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LOCAL HISTORY - Rural Roots # 11

‘Rural Roots’ is drawn largely from my book ‘*Sisu – The Finnish Determination of a Canadian Family’.

Copies are available ($30.00) by calling me at 577-7484, cell 621-6621 or email: leoh@tbaytel.net

 

 

 

 

 

 

 

 

Rural Roots
by Leo Hunnakko
Issue #11 (Published in 'GrassRoots'  February 2009)

World War II – Life on the Homefront

The end of the ‘hungry thirties’ depression years had less to do with politics and more to do with the onset of the Second World War. Today, we are experiencing the beginning of what could be a prolonged recession. Some are speculating on the possibility that the current global financial crisis could even lead to another depression. It is also possible that those of us living in rural areas like Nolalu, with an abundance of land for cultivating and forests full of edible game, are well positioned to survive.
What, if anything, did we learn from those difficult times? Although very much a way of life in rural areas, ‘Victory Gardens’ were one way the average citizen dealt with food shortages and contributed to the war effort. Empty lots, school fields, former flower gardens and back yards were cultivated for viable sources of fresh and preservable foods. With war rationing in effect, there were limitations on many goods, including essentials. Signs appeared in store windows – “Loyal citizens do not hoard”, “Sugar – ½ lb. a week per person, Tea – ½ of the usual purchase, Coffee – ¾ of the usual purchase”.
One of the changes many made in their diet was the substitution of margerine for butter. Dubbed "poor man's butter" before the war, margarine became a staple on many people's tables. To stretch real butter, people mixed it with light cream (or top milk), custard or unflavored gelatin. Cottage cheese was often substituted for meat. Some stores sold only non rationed items like canned chicken, pastas, pancakes, pickles and eggs to attract the customers tired of trying to figure out what coupon went with which item.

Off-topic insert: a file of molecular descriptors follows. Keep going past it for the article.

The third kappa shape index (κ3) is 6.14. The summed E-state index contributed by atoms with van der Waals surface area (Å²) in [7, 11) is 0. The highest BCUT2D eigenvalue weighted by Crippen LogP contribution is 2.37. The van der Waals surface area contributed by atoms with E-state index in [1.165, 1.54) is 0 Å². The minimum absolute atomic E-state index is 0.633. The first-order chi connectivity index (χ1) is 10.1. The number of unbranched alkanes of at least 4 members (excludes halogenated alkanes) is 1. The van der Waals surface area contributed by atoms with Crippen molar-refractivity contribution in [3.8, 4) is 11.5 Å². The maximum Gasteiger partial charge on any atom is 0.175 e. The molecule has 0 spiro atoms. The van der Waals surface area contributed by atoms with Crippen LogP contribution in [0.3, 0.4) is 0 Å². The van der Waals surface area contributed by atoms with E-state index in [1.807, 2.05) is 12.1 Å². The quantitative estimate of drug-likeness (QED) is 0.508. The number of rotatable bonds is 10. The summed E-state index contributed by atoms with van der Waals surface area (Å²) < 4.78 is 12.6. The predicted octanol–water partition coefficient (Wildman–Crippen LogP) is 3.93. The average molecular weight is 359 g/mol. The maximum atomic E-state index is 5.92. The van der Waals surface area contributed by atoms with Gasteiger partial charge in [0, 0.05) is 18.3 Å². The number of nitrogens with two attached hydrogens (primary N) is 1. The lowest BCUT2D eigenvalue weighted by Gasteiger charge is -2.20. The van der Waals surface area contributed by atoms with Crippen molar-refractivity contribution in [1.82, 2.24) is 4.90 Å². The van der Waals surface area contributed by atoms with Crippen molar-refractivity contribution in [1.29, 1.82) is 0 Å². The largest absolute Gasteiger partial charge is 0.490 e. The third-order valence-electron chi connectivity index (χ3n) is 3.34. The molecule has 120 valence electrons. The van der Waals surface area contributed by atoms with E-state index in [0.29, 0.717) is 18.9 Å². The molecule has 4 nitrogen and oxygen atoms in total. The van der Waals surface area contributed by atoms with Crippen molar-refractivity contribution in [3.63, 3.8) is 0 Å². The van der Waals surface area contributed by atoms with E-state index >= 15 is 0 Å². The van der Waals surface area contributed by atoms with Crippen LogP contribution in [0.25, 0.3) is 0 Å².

My sister Violet showed me an actual ration coupon book that had been used in the Hunnakko household during the war. Many coupons are missing although several still remain intact. Issued by the Ration Administration – Wartime Prices and Trade Board, each coupon book had its own Prefix and Serial Number. Hers was Ration Book 6 -- “WE 281536”. Each showed the name and address of the holder on the cover. On the top of the inside cover it reads – “Primary producers, such as farmers, who produce rationed foods, must collect coupons for all sales of rationed foods and deliver them to their Local Ration Board. Primary producers must also deliver coupons to Local Ration Boards, according to current regulations, against the consumption in their household of certain rationed foods produced by them”.
That follows with strict “Book-Holders’ Responsibilities” such as “ration books may be used only by or for the person to whom issued. Severe penalties are provided for misuse of the ration book or false statement in connection therewith”. It also states that the bearer should “take the Ration Book with you when traveling. It is good anywhere in Canada”. Difficult times with strict limitations. But we survived.
In the March issue of ‘Rural Roots’, we end our three part series on the war years. With the war over it was a time of healing, remembrance and optimism. And yet, unfortunately, there still remained some dark clouds on the horizon.
(February 2009)